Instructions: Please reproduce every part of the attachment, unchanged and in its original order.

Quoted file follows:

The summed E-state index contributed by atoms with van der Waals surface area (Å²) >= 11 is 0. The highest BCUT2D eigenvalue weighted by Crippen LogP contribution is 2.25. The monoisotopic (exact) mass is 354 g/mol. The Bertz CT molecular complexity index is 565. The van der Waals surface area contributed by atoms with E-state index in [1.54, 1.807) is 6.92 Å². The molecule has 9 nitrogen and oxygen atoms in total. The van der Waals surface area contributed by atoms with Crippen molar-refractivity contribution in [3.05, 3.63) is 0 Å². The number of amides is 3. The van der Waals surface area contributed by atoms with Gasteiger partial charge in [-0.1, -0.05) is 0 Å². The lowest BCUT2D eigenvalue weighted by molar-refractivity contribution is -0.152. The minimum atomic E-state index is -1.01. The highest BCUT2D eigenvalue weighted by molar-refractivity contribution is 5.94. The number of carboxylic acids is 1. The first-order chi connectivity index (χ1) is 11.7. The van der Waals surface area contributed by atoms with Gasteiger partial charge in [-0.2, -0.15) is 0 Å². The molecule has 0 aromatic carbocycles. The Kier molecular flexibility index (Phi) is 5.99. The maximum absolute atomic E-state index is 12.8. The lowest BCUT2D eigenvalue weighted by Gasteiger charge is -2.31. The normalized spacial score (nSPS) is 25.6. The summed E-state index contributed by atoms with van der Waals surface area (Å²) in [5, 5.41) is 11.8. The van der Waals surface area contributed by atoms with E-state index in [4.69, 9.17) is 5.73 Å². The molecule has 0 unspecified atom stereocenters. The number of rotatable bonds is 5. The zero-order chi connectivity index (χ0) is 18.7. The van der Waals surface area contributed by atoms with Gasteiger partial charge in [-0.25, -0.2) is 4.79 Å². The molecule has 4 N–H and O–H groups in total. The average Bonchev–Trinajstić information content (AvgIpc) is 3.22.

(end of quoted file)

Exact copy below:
The summed E-state index contributed by atoms with van der Waals surface area (Å²) >= 11 is 0. The highest BCUT2D eigenvalue weighted by Crippen LogP contribution is 2.25. The monoisotopic (exact) mass is 354 g/mol. The Bertz CT molecular complexity index is 565. The van der Waals surface area contributed by atoms with E-state index in [1.54, 1.807) is 6.92 Å². The molecule has 9 nitrogen and oxygen atoms in total. The van der Waals surface area contributed by atoms with Crippen molar-refractivity contribution in [3.05, 3.63) is 0 Å². The number of amides is 3. The van der Waals surface area contributed by atoms with Gasteiger partial charge in [-0.1, -0.05) is 0 Å². The lowest BCUT2D eigenvalue weighted by molar-refractivity contribution is -0.152. The minimum atomic E-state index is -1.01. The highest BCUT2D eigenvalue weighted by molar-refractivity contribution is 5.94. The number of carboxylic acids is 1. The first-order chi connectivity index (χ1) is 11.7. The van der Waals surface area contributed by atoms with Gasteiger partial charge in [-0.2, -0.15) is 0 Å². The molecule has 0 aromatic carbocycles. The Kier molecular flexibility index (Phi) is 5.99. The maximum absolute atomic E-state index is 12.8. The lowest BCUT2D eigenvalue weighted by Gasteiger charge is -2.31. The normalized spacial score (nSPS) is 25.6. The summed E-state index contributed by atoms with van der Waals surface area (Å²) in [5, 5.41) is 11.8. The van der Waals surface area contributed by atoms with E-state index in [4.69, 9.17) is 5.73 Å². The molecule has 0 unspecified atom stereocenters. The number of rotatable bonds is 5. The zero-order chi connectivity index (χ0) is 18.7. The van der Waals surface area contributed by atoms with Gasteiger partial charge in [-0.25, -0.2) is 4.79 Å². The molecule has 4 N–H and O–H groups in total. The average Bonchev–Trinajstić information content (AvgIpc) is 3.22.